Wooden-bodied planes were very commonly oiled (sometimes heavily) with linseed oil and the same could be done with the body of a transitional plane. Many transitionals restored by present-day users are oiled, sometimes on all surfaces.
Apparently transitional planes were sometimes originally sold with a film finish on them instead of oiling1, and despite how unpopular this idea is today with some users a film finish is greatly superior in preventing any tendency towards warping, as well as in protecting the surface from getting grubby with handling and use. Shellac or varnish would have been what was used historically, and either is still a viable choice. Today we have lacquers now too and they'd work fine instead if preferred.
Note that if you use a film finish it should be confined to the upper surfaces, and not used inside the throat or on the sole. Users would then have lubricated the sole as their training and preference dictated2.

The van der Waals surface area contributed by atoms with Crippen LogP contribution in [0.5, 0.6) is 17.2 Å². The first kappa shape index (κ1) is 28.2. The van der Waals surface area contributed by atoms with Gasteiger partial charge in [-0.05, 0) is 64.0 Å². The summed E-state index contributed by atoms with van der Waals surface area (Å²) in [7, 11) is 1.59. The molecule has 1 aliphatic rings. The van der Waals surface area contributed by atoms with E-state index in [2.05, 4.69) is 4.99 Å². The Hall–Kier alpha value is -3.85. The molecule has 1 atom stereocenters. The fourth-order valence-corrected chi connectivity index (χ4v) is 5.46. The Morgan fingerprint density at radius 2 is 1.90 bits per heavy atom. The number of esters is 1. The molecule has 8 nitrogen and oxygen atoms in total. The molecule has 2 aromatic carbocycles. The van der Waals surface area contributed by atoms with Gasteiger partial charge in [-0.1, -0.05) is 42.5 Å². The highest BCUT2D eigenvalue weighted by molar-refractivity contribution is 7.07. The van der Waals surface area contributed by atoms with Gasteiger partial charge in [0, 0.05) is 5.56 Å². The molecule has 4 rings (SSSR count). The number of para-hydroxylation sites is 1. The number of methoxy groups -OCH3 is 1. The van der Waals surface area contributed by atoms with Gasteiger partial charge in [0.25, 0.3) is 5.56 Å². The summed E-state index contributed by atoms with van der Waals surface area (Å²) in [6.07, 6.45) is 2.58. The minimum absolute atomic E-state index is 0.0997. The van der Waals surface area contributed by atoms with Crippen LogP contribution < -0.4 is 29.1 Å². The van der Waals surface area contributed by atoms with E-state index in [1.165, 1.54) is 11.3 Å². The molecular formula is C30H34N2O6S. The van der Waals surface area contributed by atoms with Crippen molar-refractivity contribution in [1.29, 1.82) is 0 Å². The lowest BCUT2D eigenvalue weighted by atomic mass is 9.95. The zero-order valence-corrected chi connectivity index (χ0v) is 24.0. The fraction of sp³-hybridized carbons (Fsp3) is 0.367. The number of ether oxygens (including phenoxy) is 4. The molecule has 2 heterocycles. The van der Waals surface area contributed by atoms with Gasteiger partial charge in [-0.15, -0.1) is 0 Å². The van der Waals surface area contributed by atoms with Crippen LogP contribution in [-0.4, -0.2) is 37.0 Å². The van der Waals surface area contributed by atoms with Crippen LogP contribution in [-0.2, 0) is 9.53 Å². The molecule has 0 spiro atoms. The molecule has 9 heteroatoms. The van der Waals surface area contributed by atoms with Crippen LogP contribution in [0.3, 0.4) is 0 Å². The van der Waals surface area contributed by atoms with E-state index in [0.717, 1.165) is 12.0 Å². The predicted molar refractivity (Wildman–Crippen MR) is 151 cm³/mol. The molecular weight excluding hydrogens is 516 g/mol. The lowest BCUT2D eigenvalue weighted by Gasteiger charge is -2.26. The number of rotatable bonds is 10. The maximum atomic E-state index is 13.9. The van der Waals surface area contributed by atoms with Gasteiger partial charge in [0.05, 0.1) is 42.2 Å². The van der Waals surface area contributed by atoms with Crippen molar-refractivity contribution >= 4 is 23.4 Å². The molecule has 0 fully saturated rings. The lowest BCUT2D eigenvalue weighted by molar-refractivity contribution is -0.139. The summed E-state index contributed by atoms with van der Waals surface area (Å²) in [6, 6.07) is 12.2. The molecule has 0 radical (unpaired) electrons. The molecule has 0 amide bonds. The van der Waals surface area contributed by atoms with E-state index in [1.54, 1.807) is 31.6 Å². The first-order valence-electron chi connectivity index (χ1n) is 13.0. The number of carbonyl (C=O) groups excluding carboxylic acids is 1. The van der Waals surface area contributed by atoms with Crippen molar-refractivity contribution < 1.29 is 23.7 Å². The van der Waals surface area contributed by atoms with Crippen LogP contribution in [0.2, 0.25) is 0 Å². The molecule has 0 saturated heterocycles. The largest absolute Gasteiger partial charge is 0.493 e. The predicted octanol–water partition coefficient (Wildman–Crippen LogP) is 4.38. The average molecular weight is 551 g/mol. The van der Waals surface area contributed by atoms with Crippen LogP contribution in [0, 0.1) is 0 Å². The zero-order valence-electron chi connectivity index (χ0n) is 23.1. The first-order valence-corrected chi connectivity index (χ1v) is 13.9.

Wax seems likely to build up and transfer to the workpiece
No more than when used (as it is very commonly) on the sole of a metal plane.
While it might seem paradoxical, the oil or wax that must inevitably transfer from the soles of planes doesn't seem to affect finishing or glueing. But perhaps we shouldn't be surprised as only a very thin smear of oil is commonly applied, or in the case of wax sometimes just a wiggly scribble down the centre.
but the wooden base probably needs something to prevent it either absorbing moisture or drying out
The reason to do something to the sole is as mentioned to lubricate.
As commonly stored, the sole of a woodie or a transitional would not be subject to taking on or losing much water vapour because it would be resting on a solid surface.
1 Clear evidence for this in surviving planes in very good or untouched condition.
2 Oiled with linseed oil or 'sweet oil' (possibly whale oil), greased with tallow or something similar, or waxed using beeswax.